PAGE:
Gary Scholze took a first place award at the California State University Student Research Competition.
Sacramento State’s Gary Scholze captured a first place award and collected $500 during the 25th annual California State University Student Research Competition at Fresno State.
Scholze, who plans to complete his master’s thesis this summer and graduate with a degree in Anthropology, finished atop the Behavioral and Social Sciences graduate-level division. His 10-minute presentation, Native American Root Use Within Northeastern California and the Utilization of Starch Grain Analysis
, was cogent enough for a jury of professional experts from major corporations, foundations, public agencies, and colleges and universities in California.
“Since the presentation was not before your peers,” he says, “it was crucial to condense the complex material in a way that was coherent.”
The systemwide competition, held May 6-7, showcased research conducted by 225 CSU undergraduate and graduate students. It encompassed a full range of academic programs.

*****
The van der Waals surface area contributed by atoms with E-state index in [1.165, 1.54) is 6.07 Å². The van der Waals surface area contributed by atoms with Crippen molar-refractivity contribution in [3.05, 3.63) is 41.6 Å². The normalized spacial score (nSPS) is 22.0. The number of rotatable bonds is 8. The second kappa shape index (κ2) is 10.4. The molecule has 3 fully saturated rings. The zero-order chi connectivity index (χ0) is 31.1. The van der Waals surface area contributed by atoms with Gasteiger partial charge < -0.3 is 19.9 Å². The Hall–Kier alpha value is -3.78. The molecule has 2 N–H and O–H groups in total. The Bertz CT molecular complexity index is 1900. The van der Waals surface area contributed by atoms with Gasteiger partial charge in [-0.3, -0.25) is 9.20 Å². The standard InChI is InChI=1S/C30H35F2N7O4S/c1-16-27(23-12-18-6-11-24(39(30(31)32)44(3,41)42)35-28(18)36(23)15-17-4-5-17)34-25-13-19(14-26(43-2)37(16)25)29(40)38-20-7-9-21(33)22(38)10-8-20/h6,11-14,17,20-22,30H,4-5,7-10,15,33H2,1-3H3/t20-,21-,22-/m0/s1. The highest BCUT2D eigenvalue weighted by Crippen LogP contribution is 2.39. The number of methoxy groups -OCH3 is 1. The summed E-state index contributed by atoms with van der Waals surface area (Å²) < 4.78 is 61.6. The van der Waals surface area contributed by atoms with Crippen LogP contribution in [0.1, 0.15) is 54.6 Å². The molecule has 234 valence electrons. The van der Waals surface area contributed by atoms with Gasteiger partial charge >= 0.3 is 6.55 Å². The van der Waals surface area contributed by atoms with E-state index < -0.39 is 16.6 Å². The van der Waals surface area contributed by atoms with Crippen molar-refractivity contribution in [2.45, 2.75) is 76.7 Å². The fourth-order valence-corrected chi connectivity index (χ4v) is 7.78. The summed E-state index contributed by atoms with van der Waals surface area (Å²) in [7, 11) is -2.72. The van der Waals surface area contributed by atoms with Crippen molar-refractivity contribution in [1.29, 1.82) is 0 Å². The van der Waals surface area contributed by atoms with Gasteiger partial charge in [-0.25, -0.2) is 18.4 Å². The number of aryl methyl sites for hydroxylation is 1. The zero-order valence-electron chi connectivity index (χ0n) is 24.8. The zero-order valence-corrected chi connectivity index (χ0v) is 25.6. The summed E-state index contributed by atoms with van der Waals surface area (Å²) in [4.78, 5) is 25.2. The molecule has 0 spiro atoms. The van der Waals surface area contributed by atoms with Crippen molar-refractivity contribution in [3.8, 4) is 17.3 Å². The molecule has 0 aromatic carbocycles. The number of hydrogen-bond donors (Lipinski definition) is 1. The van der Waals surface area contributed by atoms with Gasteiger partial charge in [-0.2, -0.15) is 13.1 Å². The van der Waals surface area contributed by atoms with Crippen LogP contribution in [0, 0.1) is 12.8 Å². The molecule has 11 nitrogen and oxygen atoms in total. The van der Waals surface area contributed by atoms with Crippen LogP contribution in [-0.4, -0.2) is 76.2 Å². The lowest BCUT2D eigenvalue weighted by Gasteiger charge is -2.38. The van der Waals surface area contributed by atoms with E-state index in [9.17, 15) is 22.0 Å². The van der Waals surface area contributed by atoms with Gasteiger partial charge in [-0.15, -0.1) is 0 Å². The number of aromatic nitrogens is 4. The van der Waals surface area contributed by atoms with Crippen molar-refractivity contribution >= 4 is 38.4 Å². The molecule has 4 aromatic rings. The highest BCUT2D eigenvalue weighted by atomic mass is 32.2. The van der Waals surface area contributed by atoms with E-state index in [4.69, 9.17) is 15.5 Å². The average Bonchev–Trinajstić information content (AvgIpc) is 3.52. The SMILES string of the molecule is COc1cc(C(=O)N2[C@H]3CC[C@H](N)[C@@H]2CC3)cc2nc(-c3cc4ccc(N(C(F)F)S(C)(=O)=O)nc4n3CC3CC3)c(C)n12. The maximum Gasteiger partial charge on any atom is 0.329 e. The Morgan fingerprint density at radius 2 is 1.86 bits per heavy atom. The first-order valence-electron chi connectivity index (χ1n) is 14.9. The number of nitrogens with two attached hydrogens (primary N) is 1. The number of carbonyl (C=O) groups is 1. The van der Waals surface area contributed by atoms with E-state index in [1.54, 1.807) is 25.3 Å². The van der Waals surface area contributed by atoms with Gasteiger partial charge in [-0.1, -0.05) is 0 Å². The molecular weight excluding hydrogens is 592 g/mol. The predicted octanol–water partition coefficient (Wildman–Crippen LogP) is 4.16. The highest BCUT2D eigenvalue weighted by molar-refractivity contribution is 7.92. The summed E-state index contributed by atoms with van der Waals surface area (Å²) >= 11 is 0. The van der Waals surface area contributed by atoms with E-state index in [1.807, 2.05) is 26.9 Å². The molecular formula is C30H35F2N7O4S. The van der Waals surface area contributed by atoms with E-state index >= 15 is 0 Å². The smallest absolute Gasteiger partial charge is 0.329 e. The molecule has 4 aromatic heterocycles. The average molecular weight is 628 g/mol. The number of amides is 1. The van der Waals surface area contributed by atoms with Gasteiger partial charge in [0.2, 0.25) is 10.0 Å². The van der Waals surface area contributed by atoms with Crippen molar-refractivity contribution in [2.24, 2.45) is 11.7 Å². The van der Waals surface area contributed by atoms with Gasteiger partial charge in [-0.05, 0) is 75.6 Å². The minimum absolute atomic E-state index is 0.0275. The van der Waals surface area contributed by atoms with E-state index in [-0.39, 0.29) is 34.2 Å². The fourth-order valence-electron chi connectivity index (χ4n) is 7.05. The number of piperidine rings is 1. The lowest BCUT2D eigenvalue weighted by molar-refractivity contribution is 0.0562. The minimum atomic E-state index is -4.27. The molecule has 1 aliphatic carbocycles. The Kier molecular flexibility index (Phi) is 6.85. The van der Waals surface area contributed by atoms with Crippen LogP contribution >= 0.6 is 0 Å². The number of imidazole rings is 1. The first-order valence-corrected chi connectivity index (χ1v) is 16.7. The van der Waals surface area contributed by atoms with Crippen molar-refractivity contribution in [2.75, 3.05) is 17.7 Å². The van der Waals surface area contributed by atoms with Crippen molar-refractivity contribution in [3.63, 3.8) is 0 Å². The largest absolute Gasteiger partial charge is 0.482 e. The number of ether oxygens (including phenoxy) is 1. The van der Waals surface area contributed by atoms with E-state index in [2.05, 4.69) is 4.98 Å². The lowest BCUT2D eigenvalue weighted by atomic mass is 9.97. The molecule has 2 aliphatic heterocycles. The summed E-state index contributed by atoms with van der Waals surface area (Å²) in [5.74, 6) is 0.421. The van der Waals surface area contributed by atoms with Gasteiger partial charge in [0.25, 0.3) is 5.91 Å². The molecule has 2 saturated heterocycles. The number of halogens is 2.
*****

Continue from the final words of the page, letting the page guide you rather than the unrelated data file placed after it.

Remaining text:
Scholze used a new type of analysis to directly connect prehistoric Native American behavior to specific plant exploitation. He’s suited for his field of study, having completed an internship with the U.S. Forest Service several years ago by conducting archeological fieldwork and by working as a firefighter.
The Wisconsin native’s specific concentration is ethnopaleobotany, and he hopes to land a position with a cultural-management firm, adding, “this and the Bay Area are hot spots for the archeological firms and research that interest me.”
Scholze has plenty of field experience, including 10-day excavations in the Mojave Desert, Napa, Oroville, Redding, the Owens Valley and the Midwest. His professional preference is to remain in the archeological field and to enhance his research so it can be incorporated into more archeological studies. He’s motivated by the excavation of materials and laboratory analysis.
Ronald Coleman, faculty director of Student Research Competition, says, "Gary did a great job representing Sacramento State by presenting the results of his extensive research clearly and concisely. The mark of a great research presentation is that it makes you think about something new and wish that you were involved in that study. Clearly the jurors agreed by awarding him first place."
Adrienne S. Thompson, Sac State Research Administration coordinator, agrees, noting that “the jurors were impressed by his knowledge and humble manner.”
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